Some claim that people should just ‘exercise self-control’ and know when to stop. But that misunderstands the nature of addiction, as any alcoholic, who recognises they must stop drinking but nonetheless can’t, knows.
Online gambling is a also significant source of revenue for the Treasury. But that is not how we should be funding the Exchequer in a civilised country.
Until addiction to online betting is recognised as a mental health problem, much of the industry will refuse to accept it has a duty of care to everyone who gambles on its websites.
Online gambling is a also significant source of revenue for the Treasury. But Adam Bradford says ‘that is not how we should be funding the Exchequer in a civilised country’ (file photo)
And until proper punitive measures are introduced, those firms will just carry on as before. At the moment, the commission levies nominal fines. The operator pays up, the commission pipes down and business as usual prevails.
I want to see a much more stringent system, with truly independent commissioners having the power to close websites down instead of merely handing out petty fines.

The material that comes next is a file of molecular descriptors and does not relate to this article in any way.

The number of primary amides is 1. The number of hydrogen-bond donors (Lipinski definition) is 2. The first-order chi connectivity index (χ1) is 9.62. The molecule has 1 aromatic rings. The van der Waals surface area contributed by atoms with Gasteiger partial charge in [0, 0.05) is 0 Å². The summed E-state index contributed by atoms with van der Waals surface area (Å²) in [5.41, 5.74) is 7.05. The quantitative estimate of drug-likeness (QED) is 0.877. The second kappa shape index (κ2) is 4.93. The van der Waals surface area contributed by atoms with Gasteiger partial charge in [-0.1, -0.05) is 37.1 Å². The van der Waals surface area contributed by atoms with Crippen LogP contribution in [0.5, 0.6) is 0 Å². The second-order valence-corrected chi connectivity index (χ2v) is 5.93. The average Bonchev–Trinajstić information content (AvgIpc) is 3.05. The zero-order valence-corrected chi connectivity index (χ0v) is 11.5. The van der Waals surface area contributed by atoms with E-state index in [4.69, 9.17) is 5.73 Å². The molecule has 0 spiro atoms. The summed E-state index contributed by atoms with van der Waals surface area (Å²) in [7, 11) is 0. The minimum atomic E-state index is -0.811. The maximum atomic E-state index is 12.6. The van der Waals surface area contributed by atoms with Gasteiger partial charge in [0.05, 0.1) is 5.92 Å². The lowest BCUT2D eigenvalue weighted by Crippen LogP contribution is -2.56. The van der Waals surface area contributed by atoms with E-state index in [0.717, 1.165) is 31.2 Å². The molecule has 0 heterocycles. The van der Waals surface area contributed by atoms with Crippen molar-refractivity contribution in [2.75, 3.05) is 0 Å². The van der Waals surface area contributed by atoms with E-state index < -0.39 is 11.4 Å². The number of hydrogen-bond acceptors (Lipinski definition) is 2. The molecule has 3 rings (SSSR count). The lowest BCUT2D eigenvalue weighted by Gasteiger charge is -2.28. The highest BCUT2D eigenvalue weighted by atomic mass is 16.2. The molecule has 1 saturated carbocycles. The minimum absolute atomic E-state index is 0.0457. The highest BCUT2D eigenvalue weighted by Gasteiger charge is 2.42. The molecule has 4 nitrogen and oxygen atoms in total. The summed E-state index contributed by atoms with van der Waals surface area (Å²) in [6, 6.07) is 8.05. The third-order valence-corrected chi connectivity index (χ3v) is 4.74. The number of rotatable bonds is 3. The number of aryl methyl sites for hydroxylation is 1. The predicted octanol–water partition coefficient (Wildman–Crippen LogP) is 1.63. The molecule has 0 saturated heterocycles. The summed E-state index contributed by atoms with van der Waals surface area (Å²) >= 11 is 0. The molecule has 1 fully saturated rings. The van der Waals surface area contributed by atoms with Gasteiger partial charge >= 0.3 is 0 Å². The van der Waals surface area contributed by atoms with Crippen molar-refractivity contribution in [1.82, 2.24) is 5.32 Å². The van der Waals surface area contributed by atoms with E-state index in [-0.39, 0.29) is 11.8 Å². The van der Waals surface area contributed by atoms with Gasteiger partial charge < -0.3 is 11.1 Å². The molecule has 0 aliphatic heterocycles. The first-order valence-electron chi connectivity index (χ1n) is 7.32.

Until then there will no real incentive for the industry to clean up its act.
As for my father, he hasn’t gambled for six years. That doesn’t mean he’s cured or that the problem has gone away; our family is constantly on edge, watching for relapses.
We’re all proud he has got this far: but we never forget that he only has to press a few buttons on his phone to be sucked into all that misery again.
Preventing him from taking that step is made so much harder by the seemingly immoral greed of some of the gambling industry — as Chris’s loved ones know only too well.
Adam Bradford is CEO of the Safer Online Gambling Group: saferonlinegambling.org
To contact the Samaritans, ring freephone 116 123.
Source: Daily Mail – Articles